Under the shadow of global warming, three more states have taken steps to cut emissions from greenhouse gases. This summer, Illinois, New Mexico and North Carolina announced strict new minimum standards for the use of renewable power.
The so-called Renewable Energy Portfolio Standards (RPS) requires utilities to obtain a minimum percentage of their total power supply from alternative sources, such as wind power, solar and biomass.
In August, the Illinois General Assembly approved the Rate Relief and Reform Package, which will include an RPS and an Energy Efficiency Portfolio Standard (EEPS). The RPS will require Illinois utilities to supply 2 percent of the state’s power from renewable energy sources by the year 2008. The minimum requirement gradually increases to 10 percent in 2015 and to 25 percent in the year 2025.
The state’s EEPS will require utilities to reduce their delivery load by increasing amounts ranging from .2 percent of demand in 2008 up to 2 percent by 2015. It will effectively stop electricity load growth in the state by 2013.
Meanwhile, the New Mexico Public Regulation Commission took steps to implement stricter RPS requirements, which were adopted by the state legislature earlier in the year. The legislature’s action extended the state’s existing RPS, adopted in 2004, from 10 percent to 15 percent by 2015 and 20 percent by 2020.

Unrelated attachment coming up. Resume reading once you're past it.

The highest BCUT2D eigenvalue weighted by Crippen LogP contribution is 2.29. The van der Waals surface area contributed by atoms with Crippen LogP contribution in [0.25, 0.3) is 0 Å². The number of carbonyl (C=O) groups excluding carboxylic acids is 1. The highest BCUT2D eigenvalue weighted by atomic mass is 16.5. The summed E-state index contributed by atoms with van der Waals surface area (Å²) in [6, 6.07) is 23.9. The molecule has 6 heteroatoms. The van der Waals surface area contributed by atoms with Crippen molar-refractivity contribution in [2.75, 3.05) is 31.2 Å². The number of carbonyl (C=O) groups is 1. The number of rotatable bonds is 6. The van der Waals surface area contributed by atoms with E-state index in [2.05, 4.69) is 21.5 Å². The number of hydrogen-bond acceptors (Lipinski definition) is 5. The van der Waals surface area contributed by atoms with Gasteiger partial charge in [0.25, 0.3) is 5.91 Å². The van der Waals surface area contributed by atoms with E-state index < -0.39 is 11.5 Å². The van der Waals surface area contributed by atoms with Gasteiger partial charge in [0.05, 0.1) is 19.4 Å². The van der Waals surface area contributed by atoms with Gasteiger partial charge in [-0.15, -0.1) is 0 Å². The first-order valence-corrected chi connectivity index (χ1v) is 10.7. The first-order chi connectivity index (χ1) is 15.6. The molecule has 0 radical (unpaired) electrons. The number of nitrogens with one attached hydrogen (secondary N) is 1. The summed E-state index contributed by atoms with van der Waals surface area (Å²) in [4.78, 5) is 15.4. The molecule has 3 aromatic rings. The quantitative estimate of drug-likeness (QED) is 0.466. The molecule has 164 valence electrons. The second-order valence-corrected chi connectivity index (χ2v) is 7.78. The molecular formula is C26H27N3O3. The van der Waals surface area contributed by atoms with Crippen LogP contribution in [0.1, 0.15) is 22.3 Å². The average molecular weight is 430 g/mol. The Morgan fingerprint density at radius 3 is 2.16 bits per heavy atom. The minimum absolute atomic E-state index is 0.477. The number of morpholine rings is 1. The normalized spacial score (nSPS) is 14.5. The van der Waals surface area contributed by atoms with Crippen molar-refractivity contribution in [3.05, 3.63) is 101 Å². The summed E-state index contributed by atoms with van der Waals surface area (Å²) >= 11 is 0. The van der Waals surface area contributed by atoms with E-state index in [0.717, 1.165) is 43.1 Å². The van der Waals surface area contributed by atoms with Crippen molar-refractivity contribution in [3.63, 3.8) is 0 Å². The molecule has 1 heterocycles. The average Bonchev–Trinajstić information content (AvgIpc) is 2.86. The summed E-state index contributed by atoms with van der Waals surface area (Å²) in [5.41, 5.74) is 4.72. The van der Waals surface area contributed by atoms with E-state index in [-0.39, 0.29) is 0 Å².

The commission adopted a rule that specifies how utilities must achieve those goals. Specifically, public utilities will be required to diversify their renewable energy portfolios so that they include at least 20 percent solar-generated power and 20 percent wind-generated power by 2011. Smaller percentages of power must come from biomass or geothermal and distributed generation.
Not to be outdone, North Carolina Gov.Mike Easley signed a bill in August that sets minimum requirements for renewable power. The North Carolina RPS requires investor-owned utilities to draw on renewable energy for 3 percent of their electricity supply in 2012. The requirement increases every three years, eventually reaching 12.5 percent in 2021. Like in New Mexico, the rule also specifies how much power must come from different sources. For example, solar power must represent .02 percent of the electricity sold by utilities in the year 2010 and two-tenths of a percent by 2018. EC